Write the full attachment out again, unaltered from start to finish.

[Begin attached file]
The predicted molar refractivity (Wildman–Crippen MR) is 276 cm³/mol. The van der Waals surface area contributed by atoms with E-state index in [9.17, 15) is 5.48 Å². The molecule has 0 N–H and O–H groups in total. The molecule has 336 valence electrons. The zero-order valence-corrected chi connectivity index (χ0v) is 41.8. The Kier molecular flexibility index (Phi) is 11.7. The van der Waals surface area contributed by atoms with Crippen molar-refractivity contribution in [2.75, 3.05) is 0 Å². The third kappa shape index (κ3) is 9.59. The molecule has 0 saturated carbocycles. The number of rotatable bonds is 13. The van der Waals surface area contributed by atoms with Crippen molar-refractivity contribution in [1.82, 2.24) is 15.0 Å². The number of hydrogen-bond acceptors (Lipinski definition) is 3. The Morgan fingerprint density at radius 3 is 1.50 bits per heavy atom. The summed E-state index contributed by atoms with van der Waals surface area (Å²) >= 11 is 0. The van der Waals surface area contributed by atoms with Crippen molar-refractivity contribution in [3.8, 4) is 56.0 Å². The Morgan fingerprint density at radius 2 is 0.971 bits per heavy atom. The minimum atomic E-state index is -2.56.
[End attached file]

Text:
The predicted molar refractivity (Wildman–Crippen MR) is 276 cm³/mol. The van der Waals surface area contributed by atoms with E-state index in [9.17, 15) is 5.48 Å². The molecule has 0 N–H and O–H groups in total. The molecule has 336 valence electrons. The zero-order valence-corrected chi connectivity index (χ0v) is 41.8. The Kier molecular flexibility index (Phi) is 11.7. The van der Waals surface area contributed by atoms with Crippen molar-refractivity contribution in [2.75, 3.05) is 0 Å². The third kappa shape index (κ3) is 9.59. The molecule has 0 saturated carbocycles. The number of rotatable bonds is 13. The van der Waals surface area contributed by atoms with Crippen molar-refractivity contribution in [1.82, 2.24) is 15.0 Å². The number of hydrogen-bond acceptors (Lipinski definition) is 3. The Morgan fingerprint density at radius 3 is 1.50 bits per heavy atom. The summed E-state index contributed by atoms with van der Waals surface area (Å²) >= 11 is 0. The van der Waals surface area contributed by atoms with Crippen molar-refractivity contribution in [3.8, 4) is 56.0 Å². The Morgan fingerprint density at radius 2 is 0.971 bits per heavy atom. The minimum atomic E-state index is -2.56.